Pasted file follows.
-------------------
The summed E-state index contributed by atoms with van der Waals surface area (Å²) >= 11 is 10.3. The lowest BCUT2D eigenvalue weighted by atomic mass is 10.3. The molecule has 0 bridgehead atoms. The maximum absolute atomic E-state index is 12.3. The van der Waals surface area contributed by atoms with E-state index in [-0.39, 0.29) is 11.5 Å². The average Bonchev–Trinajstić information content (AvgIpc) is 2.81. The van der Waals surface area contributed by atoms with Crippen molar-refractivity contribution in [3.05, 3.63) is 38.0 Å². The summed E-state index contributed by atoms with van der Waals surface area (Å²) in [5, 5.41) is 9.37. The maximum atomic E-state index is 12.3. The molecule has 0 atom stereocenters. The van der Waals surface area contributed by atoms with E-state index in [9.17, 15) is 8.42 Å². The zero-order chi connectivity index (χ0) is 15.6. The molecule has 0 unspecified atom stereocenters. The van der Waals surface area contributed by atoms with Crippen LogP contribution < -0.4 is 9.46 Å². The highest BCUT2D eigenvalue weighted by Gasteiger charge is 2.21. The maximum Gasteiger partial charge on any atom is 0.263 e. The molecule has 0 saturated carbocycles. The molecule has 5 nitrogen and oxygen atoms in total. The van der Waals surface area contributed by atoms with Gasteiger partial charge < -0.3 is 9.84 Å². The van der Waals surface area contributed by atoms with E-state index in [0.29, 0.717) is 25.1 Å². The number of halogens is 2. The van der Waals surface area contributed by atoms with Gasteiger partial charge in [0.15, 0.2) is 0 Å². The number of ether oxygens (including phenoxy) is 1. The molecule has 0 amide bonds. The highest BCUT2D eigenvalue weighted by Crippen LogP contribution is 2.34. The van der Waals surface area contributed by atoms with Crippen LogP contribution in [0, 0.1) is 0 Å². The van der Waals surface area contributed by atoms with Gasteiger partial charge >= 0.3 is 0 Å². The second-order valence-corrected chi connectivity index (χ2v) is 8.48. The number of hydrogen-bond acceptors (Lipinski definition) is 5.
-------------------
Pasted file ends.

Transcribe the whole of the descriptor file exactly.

The summed E-state index contributed by atoms with van der Waals surface area (Å²) >= 11 is 10.3. The lowest BCUT2D eigenvalue weighted by atomic mass is 10.3. The molecule has 0 bridgehead atoms. The maximum absolute atomic E-state index is 12.3. The van der Waals surface area contributed by atoms with E-state index in [-0.39, 0.29) is 11.5 Å². The average Bonchev–Trinajstić information content (AvgIpc) is 2.81. The van der Waals surface area contributed by atoms with Crippen molar-refractivity contribution in [3.05, 3.63) is 38.0 Å². The summed E-state index contributed by atoms with van der Waals surface area (Å²) in [5, 5.41) is 9.37. The maximum atomic E-state index is 12.3. The molecule has 0 atom stereocenters. The van der Waals surface area contributed by atoms with E-state index in [9.17, 15) is 8.42 Å². The zero-order chi connectivity index (χ0) is 15.6. The molecule has 0 unspecified atom stereocenters. The van der Waals surface area contributed by atoms with Crippen LogP contribution < -0.4 is 9.46 Å². The highest BCUT2D eigenvalue weighted by Gasteiger charge is 2.21. The maximum Gasteiger partial charge on any atom is 0.263 e. The molecule has 0 saturated carbocycles. The molecule has 5 nitrogen and oxygen atoms in total. The van der Waals surface area contributed by atoms with Gasteiger partial charge < -0.3 is 9.84 Å². The van der Waals surface area contributed by atoms with E-state index in [0.29, 0.717) is 25.1 Å². The number of halogens is 2. The van der Waals surface area contributed by atoms with Gasteiger partial charge in [0.15, 0.2) is 0 Å². The number of ether oxygens (including phenoxy) is 1. The molecule has 0 amide bonds. The highest BCUT2D eigenvalue weighted by Crippen LogP contribution is 2.34. The van der Waals surface area contributed by atoms with Crippen LogP contribution in [0, 0.1) is 0 Å². The van der Waals surface area contributed by atoms with Gasteiger partial charge >= 0.3 is 0 Å². The second-order valence-corrected chi connectivity index (χ2v) is 8.48. The number of hydrogen-bond acceptors (Lipinski definition) is 5.